'Tis twenty-two years time

Long has it been since we last met. His fingers tapping the table, then combing his beard, then reaching for my hand to feel the scar in my index finger. He talked of hummingbirds and the fruit of the summer, while he looked into his cup of tea for pieces of undissolved sugar. He grabbed his teaspoon with just two fingers so he stirred the Earl Grey as swiftly as the breeze swings a girl’s hair. I’m immortal, I said throughout the conversation. His face made for mine, his freckled lips almost touching my ear lobe, and he said, You’re right, the low sound of it ricocheting in me. We had strolled in an endless spiral before the smell of cherry and cinnamon bent our will and made us sit in that crowded café. At times he seemed absent, staring at the pattern that decorated the table, speaking abscondedly to everyone and no one, but not to himself. He made a pause in his speech, blinked, laid his eyes on me, and smiled as if I were the only light in a dark night, giving me chills, getting my blood to irrigate every vessel in my face. I could only say, Gotta go to the restroom, before I got up and walked away while feeling myself burst. There can’t have been enough water coming out the faucet to quench my excitement. I splashed myself three, four, five times before I left. When I came out, when I saw him taking small sips as though he could defeat eternity with a cup of tea, when I took my first step towards him, time froze - the air in my lungs, the girl with the balloon, the steam from the coffee machine, the rose on the floor, the old couple arm-in-arm, the fly by the window, everyone, everything, became a pile of salt, still at first, then spilling slowly across the floor, eventually reaching the edges of the other spilling piles, merging, mutating, evolving, melting into a sea. While I turned to salt, while my essence became that of the Lord, I saw him stirring his cup of Earl Grey while adding a couple of sugar cubes. I knew he wouldn’t get off that chair till I came back to grant him my ears and my eyes once more.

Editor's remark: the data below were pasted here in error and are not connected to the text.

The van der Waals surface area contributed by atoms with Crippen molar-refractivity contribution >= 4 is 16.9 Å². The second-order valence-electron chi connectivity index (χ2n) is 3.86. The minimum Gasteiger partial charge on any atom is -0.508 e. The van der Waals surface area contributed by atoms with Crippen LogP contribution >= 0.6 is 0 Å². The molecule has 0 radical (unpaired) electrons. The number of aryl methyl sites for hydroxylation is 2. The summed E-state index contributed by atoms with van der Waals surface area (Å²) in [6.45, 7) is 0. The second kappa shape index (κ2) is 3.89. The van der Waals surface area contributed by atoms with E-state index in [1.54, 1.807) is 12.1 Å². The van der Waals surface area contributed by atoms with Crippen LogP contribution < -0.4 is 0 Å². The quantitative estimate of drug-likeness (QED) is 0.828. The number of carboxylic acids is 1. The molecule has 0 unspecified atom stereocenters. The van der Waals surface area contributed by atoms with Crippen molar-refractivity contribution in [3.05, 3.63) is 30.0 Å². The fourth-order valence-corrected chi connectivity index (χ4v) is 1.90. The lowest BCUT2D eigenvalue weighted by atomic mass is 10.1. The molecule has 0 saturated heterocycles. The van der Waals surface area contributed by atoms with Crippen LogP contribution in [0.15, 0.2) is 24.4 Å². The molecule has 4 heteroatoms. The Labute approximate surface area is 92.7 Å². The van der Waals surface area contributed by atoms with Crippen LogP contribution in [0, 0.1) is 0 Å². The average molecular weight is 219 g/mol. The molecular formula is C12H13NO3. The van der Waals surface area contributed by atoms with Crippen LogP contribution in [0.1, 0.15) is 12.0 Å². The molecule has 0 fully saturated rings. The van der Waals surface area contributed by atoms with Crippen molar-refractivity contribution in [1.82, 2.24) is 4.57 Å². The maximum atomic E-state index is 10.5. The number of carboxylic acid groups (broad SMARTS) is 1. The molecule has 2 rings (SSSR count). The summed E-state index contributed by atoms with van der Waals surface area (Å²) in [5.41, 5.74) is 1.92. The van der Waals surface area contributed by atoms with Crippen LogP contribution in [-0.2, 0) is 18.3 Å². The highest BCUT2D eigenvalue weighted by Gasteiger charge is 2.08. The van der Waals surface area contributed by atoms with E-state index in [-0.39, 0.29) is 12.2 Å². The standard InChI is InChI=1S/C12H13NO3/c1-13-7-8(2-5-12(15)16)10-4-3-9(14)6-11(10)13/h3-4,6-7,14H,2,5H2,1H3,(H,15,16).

Twenty-two years later a quiet sea still surrounds the one being which hasn’t dissolved. He’s sitting, sipping, stirring, adding cubes of sugar, tapping the coffee table. Once in a while he takes a peek around to utter, You’re right, and the sea becomes agitated. He smiles, and goes back to savouring his tea.

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